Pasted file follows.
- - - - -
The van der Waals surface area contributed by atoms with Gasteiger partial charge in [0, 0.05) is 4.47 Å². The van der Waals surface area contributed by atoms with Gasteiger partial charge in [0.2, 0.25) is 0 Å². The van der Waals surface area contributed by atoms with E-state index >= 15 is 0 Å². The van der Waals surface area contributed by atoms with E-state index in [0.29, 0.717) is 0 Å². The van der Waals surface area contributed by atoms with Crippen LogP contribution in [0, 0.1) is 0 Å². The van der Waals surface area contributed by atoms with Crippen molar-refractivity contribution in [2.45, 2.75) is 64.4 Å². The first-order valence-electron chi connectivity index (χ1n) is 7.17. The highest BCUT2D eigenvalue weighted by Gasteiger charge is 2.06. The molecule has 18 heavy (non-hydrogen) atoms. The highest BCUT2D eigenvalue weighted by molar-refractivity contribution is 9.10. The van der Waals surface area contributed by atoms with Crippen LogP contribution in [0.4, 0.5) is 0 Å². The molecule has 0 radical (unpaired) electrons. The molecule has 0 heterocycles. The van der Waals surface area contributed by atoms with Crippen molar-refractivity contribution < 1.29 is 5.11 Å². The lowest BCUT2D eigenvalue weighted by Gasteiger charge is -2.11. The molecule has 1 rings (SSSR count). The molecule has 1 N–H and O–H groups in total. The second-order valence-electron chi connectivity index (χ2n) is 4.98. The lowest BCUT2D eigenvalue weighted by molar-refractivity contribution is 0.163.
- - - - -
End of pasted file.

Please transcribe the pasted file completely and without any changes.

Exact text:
The van der Waals surface area contributed by atoms with Gasteiger partial charge in [0, 0.05) is 4.47 Å². The van der Waals surface area contributed by atoms with Gasteiger partial charge in [0.2, 0.25) is 0 Å². The van der Waals surface area contributed by atoms with E-state index >= 15 is 0 Å². The van der Waals surface area contributed by atoms with E-state index in [0.29, 0.717) is 0 Å². The van der Waals surface area contributed by atoms with Crippen LogP contribution in [0, 0.1) is 0 Å². The van der Waals surface area contributed by atoms with Crippen molar-refractivity contribution in [2.45, 2.75) is 64.4 Å². The first-order valence-electron chi connectivity index (χ1n) is 7.17. The highest BCUT2D eigenvalue weighted by Gasteiger charge is 2.06. The molecule has 18 heavy (non-hydrogen) atoms. The highest BCUT2D eigenvalue weighted by molar-refractivity contribution is 9.10. The van der Waals surface area contributed by atoms with Crippen LogP contribution in [0.4, 0.5) is 0 Å². The molecule has 0 radical (unpaired) electrons. The molecule has 0 heterocycles. The van der Waals surface area contributed by atoms with Crippen molar-refractivity contribution < 1.29 is 5.11 Å². The lowest BCUT2D eigenvalue weighted by Gasteiger charge is -2.11. The molecule has 1 rings (SSSR count). The molecule has 1 N–H and O–H groups in total. The second-order valence-electron chi connectivity index (χ2n) is 4.98. The lowest BCUT2D eigenvalue weighted by molar-refractivity contribution is 0.163.